The Witch’s Daughter by Paula Brackston
My rating: 2 of 5 stars
Blurb: An enthralling tale of modern witch Bess Hawksmith, a fiercely independent woman desperate to escape her cursed history who must confront the evil which has haunted her for centuries
My name is Elizabeth Anne Hawksmith, and my age is three hundred and eighty-four years. If you will listen, I will tell you a tale of witches. A tale of magic and love and loss. A story of how simple ignorance breeds fear, and how deadly that fear can be. Let me tell you what it means to be a witch.
In the spring of 1628, the Witchfinder of Wessex finds himself a true Witch. As Bess Hawksmith watches her mother swing from the Hanging Tree she knows that only one man can save her from the same fate: the Warlock Gideon Masters. Secluded at his cottage, Gideon instructs Bess, awakening formidable powers she didn’t know she had. She couldn’t have foreseen that even now, centuries later, he would be hunting her across time, determined to claim payment for saving her life.
In present-day England, Elizabeth has built a quiet life. She has spent the centuries in solitude, moving from place to place, surviving plagues, wars, and the heartbreak that comes with immortality. Her loneliness comes to an abrupt end when she is befriended by a teenage girl called Tegan. Against her better judgment, Elizabeth opens her heart to Tegan and begins teaching her the ways of the Hedge Witch. But will she be able to stand against Gideon—who will stop at nothing to reclaim her soul—in order to protect the girl who has become the daughter she never had?
Review:Oh… this book. Let’s start with the positive. First off, it was 99 cents on Barnes & Noble when I bought it. I liked the cover and the review, so I thought I’d give it a whirl.
The narrator and main character, Bess, recounts her history and life in her Book of Shadows. The story starts in modern times, with Bess settling into a new town. When Tegan shows an interest in Bess’s work and an inclination towards magic, Bess takes the young woman under her wing and, for the first time in years, tells the tale of her tragic past. While I didn’t care for the present version of Bess, I found the flashbacks to different periods in her life somewhat interesting (though this dwindled over the course of the book), particularly Bess as a teenager. This section is the real backbone of the story as it establishes Gideon as the nemesis and sets the framework for Bess’s plight over the next several hundred years. Unfortunately, this section doesn’t get nearly enough attention from the author, and winds up feeling stilted.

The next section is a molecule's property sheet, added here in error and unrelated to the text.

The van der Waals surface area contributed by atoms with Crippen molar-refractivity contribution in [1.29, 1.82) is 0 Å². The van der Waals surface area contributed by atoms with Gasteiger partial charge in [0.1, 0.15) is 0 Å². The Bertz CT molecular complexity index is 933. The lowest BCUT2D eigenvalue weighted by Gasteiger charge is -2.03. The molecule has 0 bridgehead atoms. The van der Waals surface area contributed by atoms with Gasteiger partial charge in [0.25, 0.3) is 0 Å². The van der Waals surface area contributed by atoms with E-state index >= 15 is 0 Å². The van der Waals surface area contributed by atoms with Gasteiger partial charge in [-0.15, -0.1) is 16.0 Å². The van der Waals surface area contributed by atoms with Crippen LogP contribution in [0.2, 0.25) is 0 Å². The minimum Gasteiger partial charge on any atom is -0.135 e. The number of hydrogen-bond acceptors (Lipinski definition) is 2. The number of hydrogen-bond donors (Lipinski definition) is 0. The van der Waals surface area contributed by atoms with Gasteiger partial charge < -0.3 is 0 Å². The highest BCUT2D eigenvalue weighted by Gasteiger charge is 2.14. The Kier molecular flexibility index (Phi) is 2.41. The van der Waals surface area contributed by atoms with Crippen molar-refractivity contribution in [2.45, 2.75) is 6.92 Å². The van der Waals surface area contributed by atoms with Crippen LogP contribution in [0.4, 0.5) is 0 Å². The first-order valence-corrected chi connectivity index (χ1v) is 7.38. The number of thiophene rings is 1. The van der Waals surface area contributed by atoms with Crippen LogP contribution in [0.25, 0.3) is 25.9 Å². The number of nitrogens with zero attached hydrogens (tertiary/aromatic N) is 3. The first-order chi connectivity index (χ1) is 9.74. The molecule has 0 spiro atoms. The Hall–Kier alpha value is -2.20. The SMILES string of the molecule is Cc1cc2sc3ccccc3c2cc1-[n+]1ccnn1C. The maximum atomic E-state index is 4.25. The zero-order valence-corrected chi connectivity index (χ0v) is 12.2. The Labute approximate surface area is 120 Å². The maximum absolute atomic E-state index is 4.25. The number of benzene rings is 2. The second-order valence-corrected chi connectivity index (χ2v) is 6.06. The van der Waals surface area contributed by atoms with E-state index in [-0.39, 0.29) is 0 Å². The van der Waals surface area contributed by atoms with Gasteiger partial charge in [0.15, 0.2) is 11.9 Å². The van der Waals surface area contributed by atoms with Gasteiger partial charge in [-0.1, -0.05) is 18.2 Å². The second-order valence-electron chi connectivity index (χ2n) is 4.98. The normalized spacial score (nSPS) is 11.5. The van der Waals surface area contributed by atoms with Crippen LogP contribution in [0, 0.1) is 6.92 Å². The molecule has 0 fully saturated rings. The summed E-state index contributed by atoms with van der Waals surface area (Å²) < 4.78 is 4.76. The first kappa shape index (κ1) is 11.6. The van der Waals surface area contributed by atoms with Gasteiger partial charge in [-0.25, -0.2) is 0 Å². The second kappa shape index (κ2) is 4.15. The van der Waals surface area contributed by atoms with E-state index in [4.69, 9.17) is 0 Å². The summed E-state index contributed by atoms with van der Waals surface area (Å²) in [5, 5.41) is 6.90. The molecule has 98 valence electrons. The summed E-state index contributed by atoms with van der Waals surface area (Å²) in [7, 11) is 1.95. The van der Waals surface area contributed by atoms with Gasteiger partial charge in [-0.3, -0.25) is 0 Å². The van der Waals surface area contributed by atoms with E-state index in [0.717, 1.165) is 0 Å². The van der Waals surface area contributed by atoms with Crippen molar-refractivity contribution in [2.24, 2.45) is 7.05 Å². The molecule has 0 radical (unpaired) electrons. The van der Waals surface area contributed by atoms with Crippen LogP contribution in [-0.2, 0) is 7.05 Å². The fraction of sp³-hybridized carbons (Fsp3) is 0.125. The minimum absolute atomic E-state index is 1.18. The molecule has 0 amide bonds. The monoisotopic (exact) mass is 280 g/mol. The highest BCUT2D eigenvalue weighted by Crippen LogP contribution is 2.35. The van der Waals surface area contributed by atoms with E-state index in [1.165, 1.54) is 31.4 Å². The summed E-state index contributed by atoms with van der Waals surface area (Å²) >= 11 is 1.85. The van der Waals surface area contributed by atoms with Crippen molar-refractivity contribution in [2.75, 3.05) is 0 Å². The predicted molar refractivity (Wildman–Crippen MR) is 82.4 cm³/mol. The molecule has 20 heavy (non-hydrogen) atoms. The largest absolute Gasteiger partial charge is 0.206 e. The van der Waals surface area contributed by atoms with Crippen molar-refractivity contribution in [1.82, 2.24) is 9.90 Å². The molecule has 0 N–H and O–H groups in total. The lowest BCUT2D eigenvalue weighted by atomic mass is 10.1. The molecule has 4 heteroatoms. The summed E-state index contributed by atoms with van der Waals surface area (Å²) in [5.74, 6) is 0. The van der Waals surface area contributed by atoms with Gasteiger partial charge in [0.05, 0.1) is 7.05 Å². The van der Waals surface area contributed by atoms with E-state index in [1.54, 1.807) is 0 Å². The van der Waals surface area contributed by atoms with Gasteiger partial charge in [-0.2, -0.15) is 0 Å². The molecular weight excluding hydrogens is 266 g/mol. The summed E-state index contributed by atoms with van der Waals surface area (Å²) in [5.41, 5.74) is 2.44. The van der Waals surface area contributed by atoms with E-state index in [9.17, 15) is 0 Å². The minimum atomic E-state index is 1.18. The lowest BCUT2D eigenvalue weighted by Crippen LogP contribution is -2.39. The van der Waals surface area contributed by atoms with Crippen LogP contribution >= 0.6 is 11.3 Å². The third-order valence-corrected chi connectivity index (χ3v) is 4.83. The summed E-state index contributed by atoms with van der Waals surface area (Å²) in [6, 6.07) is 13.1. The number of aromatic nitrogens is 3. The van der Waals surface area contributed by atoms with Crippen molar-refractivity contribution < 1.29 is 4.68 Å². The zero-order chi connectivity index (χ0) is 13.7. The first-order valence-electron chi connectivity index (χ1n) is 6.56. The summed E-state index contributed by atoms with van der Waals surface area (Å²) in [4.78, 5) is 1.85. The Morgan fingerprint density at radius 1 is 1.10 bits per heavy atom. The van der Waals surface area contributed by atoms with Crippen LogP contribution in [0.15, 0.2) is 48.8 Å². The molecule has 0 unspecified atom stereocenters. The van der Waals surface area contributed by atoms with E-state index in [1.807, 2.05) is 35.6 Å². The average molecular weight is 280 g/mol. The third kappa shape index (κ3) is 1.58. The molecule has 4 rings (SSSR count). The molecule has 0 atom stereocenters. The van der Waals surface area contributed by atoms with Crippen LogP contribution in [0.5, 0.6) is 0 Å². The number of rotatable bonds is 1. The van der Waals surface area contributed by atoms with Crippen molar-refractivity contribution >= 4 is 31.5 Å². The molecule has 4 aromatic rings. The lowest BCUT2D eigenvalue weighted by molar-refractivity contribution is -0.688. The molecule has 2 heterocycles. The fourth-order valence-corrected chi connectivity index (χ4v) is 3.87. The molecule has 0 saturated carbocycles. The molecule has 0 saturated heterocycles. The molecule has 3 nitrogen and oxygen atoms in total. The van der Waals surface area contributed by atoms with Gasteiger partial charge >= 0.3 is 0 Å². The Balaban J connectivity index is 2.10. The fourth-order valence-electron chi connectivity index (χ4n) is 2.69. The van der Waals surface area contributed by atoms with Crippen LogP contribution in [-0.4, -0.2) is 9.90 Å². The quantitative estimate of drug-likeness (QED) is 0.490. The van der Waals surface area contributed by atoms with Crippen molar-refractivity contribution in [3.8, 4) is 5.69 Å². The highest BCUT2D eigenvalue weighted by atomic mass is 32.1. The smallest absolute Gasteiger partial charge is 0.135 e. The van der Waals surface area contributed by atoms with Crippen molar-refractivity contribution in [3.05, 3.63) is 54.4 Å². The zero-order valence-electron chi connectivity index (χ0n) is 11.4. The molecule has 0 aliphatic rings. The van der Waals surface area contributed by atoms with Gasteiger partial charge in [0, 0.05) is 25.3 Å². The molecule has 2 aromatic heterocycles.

Fast forward to present time. Tegan leaps at the opportunity to study witchcraft under Bess’s tutelage, but also finds a beau. Predictably, Tegan’s studies suffer and Bess wonders at her wisdom in taking on this apprentice (really?). Bess retells more of her past lives, including her time as a doctor serving prostitutes while Jack the Ripper is on a rampage and her time as a nurse during World War I (WWII? I honestly can’t remember). Gideon has pursued Bess through each of these lifetimes, with the sole intent on making her his immortal companion.
While I like the idea of this story, the presentation is poor. Present-day Bess does a lot of explaining her feelings, and the end result felt a lot like reading a teenager’s depressing LiveJournal. I did a lot of skimming with this book, and finding myself getting annoyed by even the mention of “Greensleeves”. I would have preferred if the book focused more on Bess’s teenage years; there was a lot of potential in that flashback that fell short.
Another issue I had with the book was the description of the main character as “a fiercely independent woman”. Now, I understand that there are different definitions of that term. But when I think of “fiercely independent”, I think of Katniss–someone who, even when forced into terrible situations, will take the matter into their own hands and own it. Bess does a lot of reacting and is particularly impressionable to men-folk. Escaping Gideon is her primary concern, and his diatribes typically had the same theme: I am obsessed with you because you reject me, join the dark side, etc.
While Gideon is one-dimensional and annoying at best, her interaction with a romantic interest during WWI was the most disturbing to me. Without giving too much away, this particular beau recognizes what Bess is and embraces her for it, yet goes into hyper-patronizing mode on page 235.
So in summary: decent material to waste a few hours, but there are other more entertaining books out there. Also, the final scene has a bit of a “This is it?” feel to it. On to other stories!
View all my reviews